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The Honorable Richard W. Roberts

United States District Court Judge Richard Warren Roberts was born in New York City. Roberts graduated cum laude with an A.B. degree from Vassar College in Poughkeepsie, New York. In 1983, Roberts was a founding member of the Washington chapter of Concerned Black Men, Inc. and served as the deputy general counsel of the organization. In 1978, Roberts received his Masters of International Administration degree from the School for International Training in Brattleboro, Vermont. That same year, he received his J.D. degree from Columbia University.

From 1978 until 1982, Roberts served as a trial attorney in the criminal section of the Civil Rights Division for the United States Department of Justice. As a federal prosecutor, Roberts successfully prosecuted several high profile cases, including the killing of two Salt Lake City joggers in a racially motivated sniper attack. The offender, Joseph Paul Franklin, was a serial killer who was suspected of killing as many as twenty people between 1977 and 1980. Roberts’s conviction led to Franklin’s confession of various assassination attempts including magazine publisher Larry Flynt, and the 1980 shooting of Vernon E. Jordan, Jr. Roberts worked in private practice in Washington, D.C. from 1982 to 1986 and as Assistant U.S. Attorney for the southern district of New York from 1986 to 1988. Roberts returned to Washington, D.C. in 1988, and worked for the U.S. Attorney’s Office until 1995. In 1990, at the age of thirty-seven, Roberts prosecuted then Washington, D.C. Mayor Marion Barry for violating federal narcotics laws. Mayor Barry had been arrested in a sting operation at the Vista Hotel by the FBI and Washington, D.C. police for crack cocaine use and possession.

After working as an Assistant U.S. Attorney in Washington, D.C., in 1993, Roberts was appointed by U.S. Attorney Eric Holder as the principal Assistant U.S. Attorney, serving as second-in-command of the office. In 1995, Roberts was named chief of the criminal section of the Civil Rights Division by the United States Justice Department.

Accession Number

A2007.275

Sex

Male

Interview Date

9/28/2007 |and| 5/1/2008

Last Name

Roberts

Maker Category
Middle Name

Warren

Schools

Vassar College

Columbia Law School

The School for International Training Graduate Institute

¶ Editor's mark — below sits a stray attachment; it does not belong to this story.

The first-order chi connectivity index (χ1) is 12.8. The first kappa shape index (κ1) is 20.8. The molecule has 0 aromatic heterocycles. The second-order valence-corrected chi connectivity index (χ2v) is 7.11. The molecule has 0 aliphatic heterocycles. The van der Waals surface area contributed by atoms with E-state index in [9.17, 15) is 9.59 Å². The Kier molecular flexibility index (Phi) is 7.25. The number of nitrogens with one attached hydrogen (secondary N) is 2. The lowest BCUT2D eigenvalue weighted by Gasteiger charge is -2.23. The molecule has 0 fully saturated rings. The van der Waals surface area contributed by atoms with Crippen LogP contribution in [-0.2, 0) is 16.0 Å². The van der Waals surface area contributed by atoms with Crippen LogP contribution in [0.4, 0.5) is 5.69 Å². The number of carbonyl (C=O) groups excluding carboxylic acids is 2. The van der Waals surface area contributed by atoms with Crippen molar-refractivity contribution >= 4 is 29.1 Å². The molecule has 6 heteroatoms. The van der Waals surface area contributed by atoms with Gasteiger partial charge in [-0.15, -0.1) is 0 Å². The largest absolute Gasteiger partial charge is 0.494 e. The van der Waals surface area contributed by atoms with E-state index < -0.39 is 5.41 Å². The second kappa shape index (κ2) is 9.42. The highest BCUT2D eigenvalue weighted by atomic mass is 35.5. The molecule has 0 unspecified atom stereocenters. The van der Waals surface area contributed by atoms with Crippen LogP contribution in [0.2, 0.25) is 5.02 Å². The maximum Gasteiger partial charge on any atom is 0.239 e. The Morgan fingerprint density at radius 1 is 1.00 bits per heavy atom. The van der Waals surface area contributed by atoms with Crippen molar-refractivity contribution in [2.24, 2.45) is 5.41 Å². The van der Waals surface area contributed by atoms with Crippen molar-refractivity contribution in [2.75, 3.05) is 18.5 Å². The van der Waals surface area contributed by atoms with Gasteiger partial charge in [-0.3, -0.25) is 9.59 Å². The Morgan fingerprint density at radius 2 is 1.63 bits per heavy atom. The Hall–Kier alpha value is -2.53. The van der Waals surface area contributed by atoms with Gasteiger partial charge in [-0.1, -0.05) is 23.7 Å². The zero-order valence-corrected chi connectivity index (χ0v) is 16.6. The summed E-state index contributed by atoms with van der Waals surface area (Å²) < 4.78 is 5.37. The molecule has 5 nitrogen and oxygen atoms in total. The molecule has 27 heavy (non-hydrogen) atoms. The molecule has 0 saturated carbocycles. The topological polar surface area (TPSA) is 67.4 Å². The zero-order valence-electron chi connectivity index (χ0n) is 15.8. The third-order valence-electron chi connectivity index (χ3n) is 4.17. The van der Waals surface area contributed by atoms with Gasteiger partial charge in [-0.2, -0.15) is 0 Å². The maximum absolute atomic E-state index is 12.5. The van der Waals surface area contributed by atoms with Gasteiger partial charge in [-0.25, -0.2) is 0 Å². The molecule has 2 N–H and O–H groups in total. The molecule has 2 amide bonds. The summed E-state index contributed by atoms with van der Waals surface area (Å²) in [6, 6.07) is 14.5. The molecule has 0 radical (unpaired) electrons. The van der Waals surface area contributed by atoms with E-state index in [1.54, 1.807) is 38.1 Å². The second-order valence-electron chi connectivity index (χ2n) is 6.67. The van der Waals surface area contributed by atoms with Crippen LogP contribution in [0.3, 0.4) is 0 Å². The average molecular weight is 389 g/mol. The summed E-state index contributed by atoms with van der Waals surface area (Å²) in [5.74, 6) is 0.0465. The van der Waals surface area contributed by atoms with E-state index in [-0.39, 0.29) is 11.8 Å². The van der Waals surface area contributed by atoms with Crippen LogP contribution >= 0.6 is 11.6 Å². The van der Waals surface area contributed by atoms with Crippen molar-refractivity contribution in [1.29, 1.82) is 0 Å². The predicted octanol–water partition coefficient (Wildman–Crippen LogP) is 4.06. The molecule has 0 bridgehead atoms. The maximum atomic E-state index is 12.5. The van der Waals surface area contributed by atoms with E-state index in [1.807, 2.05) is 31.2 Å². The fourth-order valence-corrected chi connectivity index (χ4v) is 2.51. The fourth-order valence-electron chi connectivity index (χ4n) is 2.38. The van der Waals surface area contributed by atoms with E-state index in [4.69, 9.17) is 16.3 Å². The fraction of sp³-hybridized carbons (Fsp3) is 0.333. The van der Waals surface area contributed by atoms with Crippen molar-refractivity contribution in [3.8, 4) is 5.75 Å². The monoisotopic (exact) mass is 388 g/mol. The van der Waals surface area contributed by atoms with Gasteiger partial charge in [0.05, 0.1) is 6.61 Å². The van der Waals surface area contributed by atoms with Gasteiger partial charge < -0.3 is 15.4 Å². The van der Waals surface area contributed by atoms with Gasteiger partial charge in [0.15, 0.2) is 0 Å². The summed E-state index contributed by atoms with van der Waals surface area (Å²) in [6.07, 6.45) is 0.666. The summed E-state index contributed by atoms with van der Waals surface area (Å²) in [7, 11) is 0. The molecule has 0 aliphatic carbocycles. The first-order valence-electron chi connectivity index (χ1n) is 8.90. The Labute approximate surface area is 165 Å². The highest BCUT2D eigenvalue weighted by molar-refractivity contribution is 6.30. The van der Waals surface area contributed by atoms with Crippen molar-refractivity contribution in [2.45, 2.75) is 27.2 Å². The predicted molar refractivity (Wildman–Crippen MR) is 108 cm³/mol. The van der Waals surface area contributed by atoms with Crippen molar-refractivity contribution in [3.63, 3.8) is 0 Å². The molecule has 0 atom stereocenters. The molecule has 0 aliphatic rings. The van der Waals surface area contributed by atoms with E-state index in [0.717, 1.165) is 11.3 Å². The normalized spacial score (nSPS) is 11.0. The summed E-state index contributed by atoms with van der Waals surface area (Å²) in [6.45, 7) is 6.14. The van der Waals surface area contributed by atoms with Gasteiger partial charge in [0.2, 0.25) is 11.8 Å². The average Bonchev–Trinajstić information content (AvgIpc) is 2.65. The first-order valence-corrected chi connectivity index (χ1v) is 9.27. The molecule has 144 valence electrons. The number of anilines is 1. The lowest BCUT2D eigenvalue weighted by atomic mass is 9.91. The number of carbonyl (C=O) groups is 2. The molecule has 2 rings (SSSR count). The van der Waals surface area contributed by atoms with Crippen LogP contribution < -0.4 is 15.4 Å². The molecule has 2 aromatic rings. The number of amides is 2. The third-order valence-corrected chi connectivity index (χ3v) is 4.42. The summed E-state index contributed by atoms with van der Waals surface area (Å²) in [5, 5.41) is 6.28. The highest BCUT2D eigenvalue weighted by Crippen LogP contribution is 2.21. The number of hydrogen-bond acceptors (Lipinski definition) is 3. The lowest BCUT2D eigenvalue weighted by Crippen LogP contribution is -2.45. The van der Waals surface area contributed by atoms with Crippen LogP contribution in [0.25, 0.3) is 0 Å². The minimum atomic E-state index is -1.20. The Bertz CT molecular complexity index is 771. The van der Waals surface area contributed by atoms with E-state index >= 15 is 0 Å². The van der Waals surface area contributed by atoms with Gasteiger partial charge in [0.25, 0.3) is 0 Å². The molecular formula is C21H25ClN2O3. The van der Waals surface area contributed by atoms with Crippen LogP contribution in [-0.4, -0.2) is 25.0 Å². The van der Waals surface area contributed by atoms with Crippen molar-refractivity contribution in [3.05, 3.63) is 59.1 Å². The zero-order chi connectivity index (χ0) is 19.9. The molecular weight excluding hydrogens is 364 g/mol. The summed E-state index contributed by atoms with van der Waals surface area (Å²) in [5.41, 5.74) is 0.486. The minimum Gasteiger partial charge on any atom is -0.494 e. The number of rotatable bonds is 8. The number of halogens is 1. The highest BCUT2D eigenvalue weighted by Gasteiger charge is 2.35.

Princeton University

First Name

Richard

Birth City, State, Country

New York

HM ID

ROB18

Favorite Season

Spring

State

New York

Favorite Vacation Destination

Caribbean

Favorite Quote

Keep The Faith.

Bio Photo
Speakers Bureau Region State

District of Columbia

Interview Description
Birth Date

6/21/1953

Birth Place Term
Speakers Bureau Region City

Washington

Country

USA

Favorite Food

Lasagna (Meat)

Short Description

Federal district court judge and lawyer The Honorable Richard W. Roberts (1953 - ) was named chief of the criminal section of the Civil Rights Division by the United States Justice Department in 1995.

Employment

U.S. Justice Department

Covington and Burling LLP

U.S. Attorney's Office for the Southern District of New York

U.S. Attorney's Office for the District of Columbia

U.S. District Court for the District of Columbia

Favorite Color

Red

Timing Pairs
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DAStories

Tape: 1 Story: 1 - Slating of The Honorable Richard W. Roberts' interview, session 1

Tape: 1 Story: 2 - The Honorable Richard W. Roberts lists his favorites

Tape: 1 Story: 3 - The Honorable Richard W. Roberts describes his mother's family background

Tape: 1 Story: 4 - The Honorable Richard W. Roberts recalls his maternal great uncle, pt. 1

Tape: 1 Story: 5 - The Honorable Richard W. Roberts recalls his maternal great uncle, pt. 2

Tape: 1 Story: 6 - The Honorable Richard W. Roberts describes his mother's upbringing

Tape: 1 Story: 7 - The Honorable Richard W. Roberts remembers his maternal uncle, Theodore Tynes

Tape: 1 Story: 8 - The Honorable Richard W. Roberts remembers his paternal uncle, Morris Harrison Tynes

Tape: 1 Story: 9 - The Honorable Richard W. Roberts recalls his maternal family's musical talent

Tape: 2 Story: 1 - The Honorable Richard W. Roberts describes his maternal aunt's musical career

Tape: 2 Story: 2 - The Honorable Richard W. Roberts remembers visiting his aunt in Europe, pt. 1

Tape: 2 Story: 3 - The Honorable Richard W. Roberts remembers visiting his aunt in Europe, pt. 2

Tape: 2 Story: 4 - The Honorable Richard W. Roberts talks about the Agricultural and Technical College of North Carolina

Tape: 2 Story: 5 - The Honorable Richard W. Roberts describes his father's family background

Tape: 2 Story: 6 - The Honorable Richard W. Roberts talks about his father's high school education

Tape: 2 Story: 7 - The Honorable Richard W. Roberts describes his father's education at Benedict College in Columbia, South Carolina